A young woman works the stony soil to dig holes shaped like half-moons, three metres wide and 50 centimetres deep
Spade in hand and barefoot, Hanatou digs holes in the ground intended to catch rainwater. In her village of Tibiri, in southwest Niger, people are trying to break the annual cycle of food shortages.
Like dozens of other villagers in the blazing heat and dusty wind, the young woman works the stony soil to dig holes shaped like half-moons, three metres (10 feet) wide and 50 centimetres (1.6 feet) deep.
On the arid plateau near the clay houses of the village, the aim is to trap water and regenerate the terrain by planting acacia trees, in a project backed by the charity Oxfam and financed by the World Food Programme (WFP).
In Niger, one of the poorest countries of the world, six million people out of the 18 million in the desert Sahel region of west Africa are threatened with famine each year, according to the United Nations.
But the project in Tibiri "has changed our lives," Hanatou shyly told AFP.
Oxfam has set up a "work for money" programme in Tibiri, in which it pays farmers for activities that serve the community.
The charity pays 32,000 CFA francs (about 45 euros/56 dollars) a month, which according to Patrick Andrey of Oxfam UK is enough to cover for the needs of ahousehold for a month.
The money is handed out during the delicate transition period between the time that last year's food stocks ran out and the start of the new harvest, in September and October.
The cash generally goes towards buying supplies at the local markets, said Andrey.
Once the rains come -- in a modest amount at first -- the programme will enter a new phase: the financial support will continue, but each farmer will begin sowing his own land.
And the stakes are high: in the Tibiri region, 80 percent of the 75,000 farmers lost their harvest last year because there was insufficient rain.
Several hundred kilometres (miles) to the northeast, in the Tanout region, Oumarou takes advantage of the first rains to plant his millet seeds.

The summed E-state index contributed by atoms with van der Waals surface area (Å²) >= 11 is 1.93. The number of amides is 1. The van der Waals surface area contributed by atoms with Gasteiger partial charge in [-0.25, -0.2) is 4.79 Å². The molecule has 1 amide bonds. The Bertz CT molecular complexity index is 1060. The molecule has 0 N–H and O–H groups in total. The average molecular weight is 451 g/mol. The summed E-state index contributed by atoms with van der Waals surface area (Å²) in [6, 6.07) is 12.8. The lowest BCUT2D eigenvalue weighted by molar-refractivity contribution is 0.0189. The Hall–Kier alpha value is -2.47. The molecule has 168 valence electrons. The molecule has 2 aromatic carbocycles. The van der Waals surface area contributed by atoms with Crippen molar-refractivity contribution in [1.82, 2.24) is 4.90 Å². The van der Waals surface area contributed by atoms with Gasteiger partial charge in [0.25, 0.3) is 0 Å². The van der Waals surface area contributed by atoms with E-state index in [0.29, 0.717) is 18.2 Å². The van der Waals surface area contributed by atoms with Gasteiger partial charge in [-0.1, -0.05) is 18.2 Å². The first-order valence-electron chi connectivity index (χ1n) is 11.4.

The harvest of the last three years "didn't meet our needs, because the production was not good," the turbaned Oumarou says, standing outside a barn that has been empty for several weeks.
Oumarou lives alone with his wife -- their son left to find work in neighbouring Libya -- and the couple were able to stay in their village of Assakaram this year thanks to another aid programme.
For it was here, two years ago, that one of Niger's 6,000 cereal banks was set up. The storing of the first harvest was financed by the WFP, while the Irish Red Cross supervises the management of supplies.
"We buy cereals at harvest time, when the market price is affordable," said Moutari Aboubacar, programme coordinator. The cereals are stored and then sold back to villagers during the most difficult times, at a price that has seen a "tiny increase", he added.
Some local merchants on the other hand, do exactly the opposite, stocking up their foodstuffs until they can sell them at exorbitant prices.
The villagers themselves organise the actual distribution of food, meeting in a council, to try to ensure that nobody gives up and leaves for lack of food.
And while they wait for Niger's government to coordinate its limited resources to fight famine, Hanouta and other Tibiri villagers have taken their own initiative locally.
They have decided to use their savings to set up a food bank.